After that phone call he turned to me and said “Do whatever you think is best.”
I think center punching is best.
- February 25, 2010 at 6:55 pm
Why not 16×9 anamorphic?
- February 25, 2010 at 8:09 pm
Yeah man, there is no flag in the stream to tell your TV that it is anamorphic. You could make an anamorphic spot if you wanted but if the stations accepted the spot it would either run letterboxed 4×3 or, more likely, run stretched 4×3.
It’s interesting how many people in this industry around me don’t notice the local spots running in 4×3 or letterboxed. I have quizzed quite a few people I work with and they ALL claim to have seen local HD spots. I’ve started to carry around a $100 bill just to pull out and say “Wanna bet?”
I see all this stuff when I watch TV. I even noticed a national spot that ran right before the Superbowl in 4×3 SD which kinda blew my mind.
- February 25, 2010 at 8:52 pm
““Then ask your boss again — “letterbox or center punch?”
We’re still talking about the master and not the producer, right?:-)
I sympathize with your plight: we make HD spots that sometimes ship out on betaSP or DVC pro, or on SD DVD’s. It is very hard to explain to people that a letterbox 16:9 picture inside a 4:3 SD frame is not HD, because according to them, “anything wide screen with a 24 frame pulldown look is HD”. They also think that because the local station passes along an HD network feed, that all the locally originated program material magically is HD now as well. We all know this is not so, especially the guys that sell upconverters:-)
If this was my project, I would go ahead and edit a reel piece for it in HD, off the clock, since that’s really more about self-promotion than doing what the client wants and needs.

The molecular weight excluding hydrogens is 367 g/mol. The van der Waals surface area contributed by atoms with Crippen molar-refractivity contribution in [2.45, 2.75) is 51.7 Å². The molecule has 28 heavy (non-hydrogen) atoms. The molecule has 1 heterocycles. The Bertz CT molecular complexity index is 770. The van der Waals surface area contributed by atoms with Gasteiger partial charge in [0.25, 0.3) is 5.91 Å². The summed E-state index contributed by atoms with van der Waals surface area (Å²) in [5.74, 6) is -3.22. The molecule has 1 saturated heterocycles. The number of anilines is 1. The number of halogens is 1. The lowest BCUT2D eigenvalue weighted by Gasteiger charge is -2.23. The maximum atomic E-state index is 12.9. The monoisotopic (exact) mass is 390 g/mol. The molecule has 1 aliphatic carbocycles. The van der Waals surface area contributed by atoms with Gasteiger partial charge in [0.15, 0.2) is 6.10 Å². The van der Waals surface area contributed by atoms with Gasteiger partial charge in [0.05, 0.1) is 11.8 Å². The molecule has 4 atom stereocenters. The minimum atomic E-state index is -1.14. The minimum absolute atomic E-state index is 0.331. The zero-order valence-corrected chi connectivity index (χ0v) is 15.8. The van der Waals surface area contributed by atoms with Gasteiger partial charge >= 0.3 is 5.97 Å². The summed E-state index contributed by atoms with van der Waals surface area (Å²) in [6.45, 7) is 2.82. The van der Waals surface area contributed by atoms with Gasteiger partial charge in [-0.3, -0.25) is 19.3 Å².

But for the client’s needs, If they are one of these wide-screen lovers that can’t understand the SD/HD distinction, I would put a letterbox in a 4:3. Then I would use some of the blank “real estate” in the top and bottom of the letterboxed frame of the 4:3 for supplemental graphics and things, maybe some subtle motion backs. This will look great on a 4:3 TV,very slick and modern, and will either be stretched like a silly putty cartoon on an HD-capable wide screen set, or pillarboxed, that depends on the individual owners’ TV set preferences, you can’t do anything about it. Hell, most bars and restaurants I go to still haven’t figured out how to set the wideness of their newfangled TV’s, and some have actually become accustomed to the picture being “wrong”, and will resist your well-reasoned and informed pleas about changing it… if they can even find the remote. Their attitude is commonly: “I paid for all that screen space, by God I want every pixel I paid for lit UP!” They usually buy their sets at Wal-Mart, I think:-) In any case, you can’t reason with them.
But if the dead area of your SD box with the letterboxed spot inside has a lot of things going on in it, like the motion backs or whatever, the pillar boxing won’t be as obvious or annoying. That’s my impression anyhow. Have enough going on inside the frame that’s attention-grabbing, and they won’t notice the pillars. Much:-)
Don’t forget to really treat the sound well; great sound takes the overall quality perception up to the next level. Your audio may be more “HD” than your pictures!
- February 26, 2010 at 1:28 am
[Teddy Smith] “OK so what’s the difference between a hardware and software downconvert?”
Hardware conversions provide MUCH better quality, usually real-time processing, and of course cost more money.
Hardware conversions are for the jobs where quality dictates the budget, not the other way around.
Senior Tape Operator/Engineer
- March 2, 2010 at 1:44 pm
I even noticed a national spot that ran right before the Superbowl in 4×3 SD which kinda blew my mind.
Teddy is so right, I couldn’t believe my eyes the other day to see a Disney spot on NBC Olympic coverage that was postage stamped and looked horrible!
- March 4, 2010 at 1:28 am
[David Shulkin] “postage stamped”
In broadcast video, it’s referred to as “center cut.”
If you use your rogue terminology, you may start confusing the vast number of postal workers that visit the Creative Cow 😉
Senior Tape Operator/Engineer